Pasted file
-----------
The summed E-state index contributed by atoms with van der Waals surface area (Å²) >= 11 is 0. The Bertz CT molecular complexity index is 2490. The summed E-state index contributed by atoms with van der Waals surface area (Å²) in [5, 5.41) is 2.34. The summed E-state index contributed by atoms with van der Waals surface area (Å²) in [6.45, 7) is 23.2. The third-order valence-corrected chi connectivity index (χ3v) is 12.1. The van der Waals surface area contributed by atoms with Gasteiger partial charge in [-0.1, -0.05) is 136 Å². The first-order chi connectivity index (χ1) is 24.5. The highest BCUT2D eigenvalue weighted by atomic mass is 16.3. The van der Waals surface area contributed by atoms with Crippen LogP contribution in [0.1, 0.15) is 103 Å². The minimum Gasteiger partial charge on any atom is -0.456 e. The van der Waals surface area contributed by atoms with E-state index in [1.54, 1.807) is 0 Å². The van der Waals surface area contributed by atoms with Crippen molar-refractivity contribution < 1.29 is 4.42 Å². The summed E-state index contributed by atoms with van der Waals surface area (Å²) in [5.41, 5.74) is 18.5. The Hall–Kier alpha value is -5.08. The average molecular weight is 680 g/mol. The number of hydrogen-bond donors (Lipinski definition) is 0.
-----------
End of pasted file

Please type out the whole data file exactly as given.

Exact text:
The summed E-state index contributed by atoms with van der Waals surface area (Å²) >= 11 is 0. The Bertz CT molecular complexity index is 2490. The summed E-state index contributed by atoms with van der Waals surface area (Å²) in [5, 5.41) is 2.34. The summed E-state index contributed by atoms with van der Waals surface area (Å²) in [6.45, 7) is 23.2. The third-order valence-corrected chi connectivity index (χ3v) is 12.1. The van der Waals surface area contributed by atoms with Gasteiger partial charge in [-0.1, -0.05) is 136 Å². The first-order chi connectivity index (χ1) is 24.5. The highest BCUT2D eigenvalue weighted by atomic mass is 16.3. The van der Waals surface area contributed by atoms with Crippen LogP contribution in [0.1, 0.15) is 103 Å². The minimum Gasteiger partial charge on any atom is -0.456 e. The van der Waals surface area contributed by atoms with E-state index in [1.54, 1.807) is 0 Å². The van der Waals surface area contributed by atoms with Crippen molar-refractivity contribution < 1.29 is 4.42 Å². The summed E-state index contributed by atoms with van der Waals surface area (Å²) in [5.41, 5.74) is 18.5. The Hall–Kier alpha value is -5.08. The average molecular weight is 680 g/mol. The number of hydrogen-bond donors (Lipinski definition) is 0.